The main ingredients for assam laksa include shredded fish, normally kembung fish or mackerel, and finely sliced vegetables including cucumber, onions, red chillis, pineapple, lettuce, common mint, "daun kesum" (Vietnamese mint or laksa mint) and pink bunga kantan (ginger buds). Assam laksa is normally served with either thick rice noodles or thin rice noodles (vermicelli). And topped off with "petis udang" or "hae ko", a thick sweet prawn/shrimp paste.
Variants of assam laksa include:
- Penang laksa (Malay: Laksa Pulau Pinang), also known as assam laksa from the Malay for tamarind, comes from the Malaysian island of Penang. It is made with mackerel (ikan kembung) soup and its main distinguishing feature is the assam or tamarind which gives the soup a sour taste. The fish is poached and then flaked. Other ingredients that give Penang laksa its distinctive flavour include lemongrass, galangal (lengkuas) and chilli. Typical garnishes include mint, pineapple slices, thinly sliced onion, hε-ko, a thick sweet prawn paste and use of torch ginger flower. This, and not 'curry mee' is the usual 'laksa' one gets in Penang.
- Johor laksa (Malay: Laksa Johor), from Johor state in southern Malaysia, resembles Penang laksa only in the kind of fish used but differs in everything else. Johor laksa has coconut milk, use 'kerisik', dried prawns, lemon grass, galangal and spices akin to curry. The garnishing comprises slices of onion, beansprouts (taugeh), mint leaves, Vietnamese coriander or 'daun kesum', cucumber and pickled white radish. Sambal belacan (a kind of chili paste) is placed on the side. Finally, just before eating, freshly squeezed lime juice is sprinkled on the dish. Unique to Johor laksa is its Italian connection - spaghetti is used instead of the normal rice noodles or vermicelli.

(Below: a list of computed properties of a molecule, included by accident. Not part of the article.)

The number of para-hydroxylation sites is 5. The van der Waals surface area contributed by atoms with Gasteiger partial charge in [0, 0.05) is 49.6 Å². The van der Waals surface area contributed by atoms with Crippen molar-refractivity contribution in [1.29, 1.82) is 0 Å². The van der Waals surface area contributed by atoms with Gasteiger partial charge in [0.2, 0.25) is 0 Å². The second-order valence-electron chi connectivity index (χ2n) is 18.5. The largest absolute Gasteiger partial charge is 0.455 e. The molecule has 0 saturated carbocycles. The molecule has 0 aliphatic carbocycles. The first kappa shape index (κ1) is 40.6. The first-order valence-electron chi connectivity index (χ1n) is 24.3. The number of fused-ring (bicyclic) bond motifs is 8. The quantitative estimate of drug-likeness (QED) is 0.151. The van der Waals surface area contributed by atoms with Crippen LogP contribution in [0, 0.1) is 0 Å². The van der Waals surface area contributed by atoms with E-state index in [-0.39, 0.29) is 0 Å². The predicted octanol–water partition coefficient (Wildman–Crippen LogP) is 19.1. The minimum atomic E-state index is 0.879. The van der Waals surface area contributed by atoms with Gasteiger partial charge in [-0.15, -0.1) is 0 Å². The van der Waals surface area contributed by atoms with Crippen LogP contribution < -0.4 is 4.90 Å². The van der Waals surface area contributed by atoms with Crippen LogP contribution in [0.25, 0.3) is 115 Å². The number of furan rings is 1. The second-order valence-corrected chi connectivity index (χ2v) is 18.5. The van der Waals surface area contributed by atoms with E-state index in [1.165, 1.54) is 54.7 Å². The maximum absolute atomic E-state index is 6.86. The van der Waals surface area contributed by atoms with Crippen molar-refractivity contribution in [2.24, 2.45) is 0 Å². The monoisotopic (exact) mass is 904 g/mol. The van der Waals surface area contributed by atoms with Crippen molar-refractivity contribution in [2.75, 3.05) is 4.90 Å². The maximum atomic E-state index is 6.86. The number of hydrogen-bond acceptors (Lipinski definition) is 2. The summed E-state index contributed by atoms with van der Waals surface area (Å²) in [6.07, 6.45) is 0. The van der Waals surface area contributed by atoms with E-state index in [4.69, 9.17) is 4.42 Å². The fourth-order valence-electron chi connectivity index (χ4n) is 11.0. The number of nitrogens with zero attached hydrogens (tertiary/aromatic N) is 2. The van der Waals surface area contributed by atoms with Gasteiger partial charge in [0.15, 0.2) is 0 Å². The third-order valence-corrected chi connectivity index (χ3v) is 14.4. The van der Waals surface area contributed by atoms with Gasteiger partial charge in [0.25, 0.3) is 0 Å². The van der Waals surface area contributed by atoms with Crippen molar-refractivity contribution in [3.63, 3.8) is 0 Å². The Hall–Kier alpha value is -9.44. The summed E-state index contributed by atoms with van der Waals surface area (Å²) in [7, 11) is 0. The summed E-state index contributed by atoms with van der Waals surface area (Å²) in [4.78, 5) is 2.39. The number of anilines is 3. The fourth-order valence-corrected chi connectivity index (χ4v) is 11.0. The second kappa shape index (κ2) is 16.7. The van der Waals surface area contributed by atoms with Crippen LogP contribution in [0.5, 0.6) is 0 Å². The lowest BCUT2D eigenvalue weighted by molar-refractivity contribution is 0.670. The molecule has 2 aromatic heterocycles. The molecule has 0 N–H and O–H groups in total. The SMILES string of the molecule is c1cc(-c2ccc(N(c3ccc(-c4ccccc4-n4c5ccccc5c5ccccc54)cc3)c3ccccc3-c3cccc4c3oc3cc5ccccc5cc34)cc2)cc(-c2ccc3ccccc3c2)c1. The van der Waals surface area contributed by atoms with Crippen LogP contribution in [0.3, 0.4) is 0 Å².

- Ipoh laksa (Malay: Laksa Ipoh), from the Malaysian city of Ipoh, is similar to Penang laksa but has a more sour (rather than sweet) taste. The soup stock contains prawn paste.
- Kuala Kangsar Laksa (Malay: Laksa Kuala Kangsar), made of rice flour (usually hand made). The soup is rather lighter than the common laksa taste and so much different from Ipoh Laksa in shape, taste and smell. The local municipal council even built a complex called "Kompleks Cendol dan Laksa" near the river bank of the Perak River. It is the main attraction for tourist in Kuala Kangsar.
- Perlis laksa (Malay: Laksa Perlis) and Kedah laksa (Malay: Laksa Kedah) is very similar to Penang laksa and only differs in the garnishing used. Sliced boiled eggs are usually added to the dish. In some places the soup is made of eel flesh.
- Kelantanese laksa (Malay: Laksa Kelantan), white noodles served with curry and vegetables, is made differently in every state in Malaysia. The Kelantanese laksa employs the creamy white gravy which is richer and has full-bodied flavour. The main ingredients is fish flesh, although connoisseurs would certainly prefer the ones made of eels. Also known as "Lakse" in Kelantanese Malay dialect.
- Laksam, a speciality of the Malaysian state of Terengganu, is made with very thick flat white rice flour noodles in a white gravy of boiled fish and coconut milk. Traditionally laksam is eaten with hands rather than with eating utensils due to the gravy's thick consistency.
Summary tableThe general differences between curry laksa,assam laksa and Sarawak laksa are as follows:
Laksa is simply referred to or ordered at a restaurant as laksa (curry laksa) or assam laksa. By default, laksa means the standard curry laksa while assam laksa refers to the standard Penang version. If a restaurant serves a non-standard version, the restaurant will qualify the laksa by the version being sold. For example, a restaurant serving Katong laksa will list Katong laksa on the menu.
Laksa paste to cook laksa can be purchased from supermarkets. Laksa flavoured instant noodles are also available at supermarkets.
Laksa in German: Laksa
Laksa in Spanish: Laksa
Laksa in Korean: 락사
Laksa in Indonesian: Laksa
Laksa in Malay (macrolanguage): Laksa
Laksa in Japanese: ラクサ
Laksa in Simple English: Laksa
Laksa in Chinese: 叻沙